Pitzer Speaker Series to Host Nobel Peace Prize Laureate

Every year, Pitzer College’s Munroe Center for Social Inquiry sponsors a speaker series that reflects the pursuit of interdisciplinary learning and public inquiry. This year’s theme, “Islam: Beyond Ideological Narratives,” was proposed by Pitzer philosophy professor Ahmed Alwishah. 

Alwishah believes this topic is timely given the current global discourse on Islam.

“The goal of the series is to help us to better understand some aspects or critical issues in the Islamic world. We invited distinguished speakers, based on their expertise and experiences, to help us accomplish this goal,” Alwishah said.

Starting Sept. 6, the speakers will be at Pitzer’s Benson Auditorium every Tuesday at 4:15 p.m. The majority of the in-person guests will give a lecture followed by a question and answer session, but the series also includes other types of discussions. On Sept. 27, a group of students from Habib University in Pakistan will participate in a conversation with the audience.

This series will host guests representing a variety of disciplines; activists, academics, film-makers, and political leaders will all be represented. There was also a concerted effort to ensure the guests represent different places in the Islamic world.

This lecture series is open to 7C students and the greater community. As Alwishah said, the series is intended to bring the Claremont community into contact with not only academics but also individuals who are inhabiting and influencing Islamic societies.

Another important aspect of the series is its seminar class, “Islam: Beyond Ideological Narratives,” in which students from the 5Cs have access to in-class discussions with the guests. Taught by Alwishah, the class allows students to engage in discussion with the weekly guest about materials related to the particular guest’s work.

“The guests have been an excellent addition to the class. The Grove House hosts us for a lunch each week, which really gives us the opportunity to pick the speakers’ minds and answer our individual questions,” Molly Hickey PZ ’17, a student in Alwishah’s seminar class, wrote in an email to TSL.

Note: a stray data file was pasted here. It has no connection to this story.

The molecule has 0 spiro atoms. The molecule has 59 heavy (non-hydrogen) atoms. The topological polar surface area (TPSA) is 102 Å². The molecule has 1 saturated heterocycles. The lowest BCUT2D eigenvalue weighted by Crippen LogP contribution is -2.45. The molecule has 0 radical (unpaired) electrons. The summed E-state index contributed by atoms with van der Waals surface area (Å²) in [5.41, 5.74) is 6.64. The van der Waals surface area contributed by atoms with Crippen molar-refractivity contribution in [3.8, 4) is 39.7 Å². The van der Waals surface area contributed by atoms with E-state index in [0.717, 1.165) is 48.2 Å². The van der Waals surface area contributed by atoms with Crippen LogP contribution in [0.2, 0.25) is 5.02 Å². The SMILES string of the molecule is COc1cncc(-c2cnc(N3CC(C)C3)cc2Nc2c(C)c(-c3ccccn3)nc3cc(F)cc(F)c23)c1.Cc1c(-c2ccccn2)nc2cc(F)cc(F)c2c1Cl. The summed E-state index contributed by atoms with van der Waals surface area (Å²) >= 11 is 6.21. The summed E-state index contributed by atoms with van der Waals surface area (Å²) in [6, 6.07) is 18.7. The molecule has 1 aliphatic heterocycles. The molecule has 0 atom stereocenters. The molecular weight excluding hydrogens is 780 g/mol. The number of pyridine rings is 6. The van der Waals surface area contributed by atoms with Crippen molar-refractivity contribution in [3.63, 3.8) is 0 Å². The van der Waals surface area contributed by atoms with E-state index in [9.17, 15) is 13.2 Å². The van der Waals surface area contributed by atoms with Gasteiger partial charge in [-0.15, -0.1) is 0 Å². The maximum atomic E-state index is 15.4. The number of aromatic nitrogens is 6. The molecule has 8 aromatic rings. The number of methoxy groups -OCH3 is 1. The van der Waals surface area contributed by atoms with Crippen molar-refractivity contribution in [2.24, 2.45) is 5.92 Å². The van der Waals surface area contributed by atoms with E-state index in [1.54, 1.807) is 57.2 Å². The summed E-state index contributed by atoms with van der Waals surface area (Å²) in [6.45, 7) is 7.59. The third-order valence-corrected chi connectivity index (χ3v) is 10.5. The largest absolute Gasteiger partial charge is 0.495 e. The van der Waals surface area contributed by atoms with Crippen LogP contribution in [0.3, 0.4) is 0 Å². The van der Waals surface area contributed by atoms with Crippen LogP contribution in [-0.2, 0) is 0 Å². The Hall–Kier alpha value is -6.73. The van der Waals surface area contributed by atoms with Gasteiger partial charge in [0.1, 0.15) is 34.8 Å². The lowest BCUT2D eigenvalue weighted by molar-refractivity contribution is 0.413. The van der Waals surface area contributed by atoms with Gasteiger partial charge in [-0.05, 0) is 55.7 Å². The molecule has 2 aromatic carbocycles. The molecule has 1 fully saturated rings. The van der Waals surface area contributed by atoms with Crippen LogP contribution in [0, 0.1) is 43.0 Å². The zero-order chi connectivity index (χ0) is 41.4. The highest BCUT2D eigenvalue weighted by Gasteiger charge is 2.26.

On Friday, Oct. 7, the series will host Ouided Bouchamaoui via Skype, whose lecture is entitled “How to Save the Country from Collapse: Reflections on the Tunisian Journey.” Bouchamaoui is a world-renowned businesswoman and activist who has been influential in Tunisia and worldwide. She was a key figure in the formation of the National Dialogue Quartet, which “basically saved the country from collapse after the Arab-Spring Revolution,”  Alwishah said.

Bouchamaoui will reflect on her experience in creating a pluralistic democracy in Tunisia and the difficult times that followed the revolution. Bouchamaoui, along with her colleagues from the National Dialogue Quartet, received the Nobel Peace Prize in 2015 for their work on democracy building in Post-Arab Spring Tunisia.

“I chose her from among her other Quartet colleagues for her strong profile … she is not just someone who happened to go into politics,” Alwishah said. “She has addressed critical issues from economics to human rights. This is why we thought she would be a good addition to our lecture series.”

Students are also excited by the prospect of Bouchamaoui’s visit.

“For those of us who study the Arab world, Tunisia is an exciting bright spot as the only Middle Eastern country to have emerged from the Arab Spring as a true democracy,” Hickey said. “As someone who took part in this successful transition to democracy, I cannot imagine anyone more exciting to speak with.”

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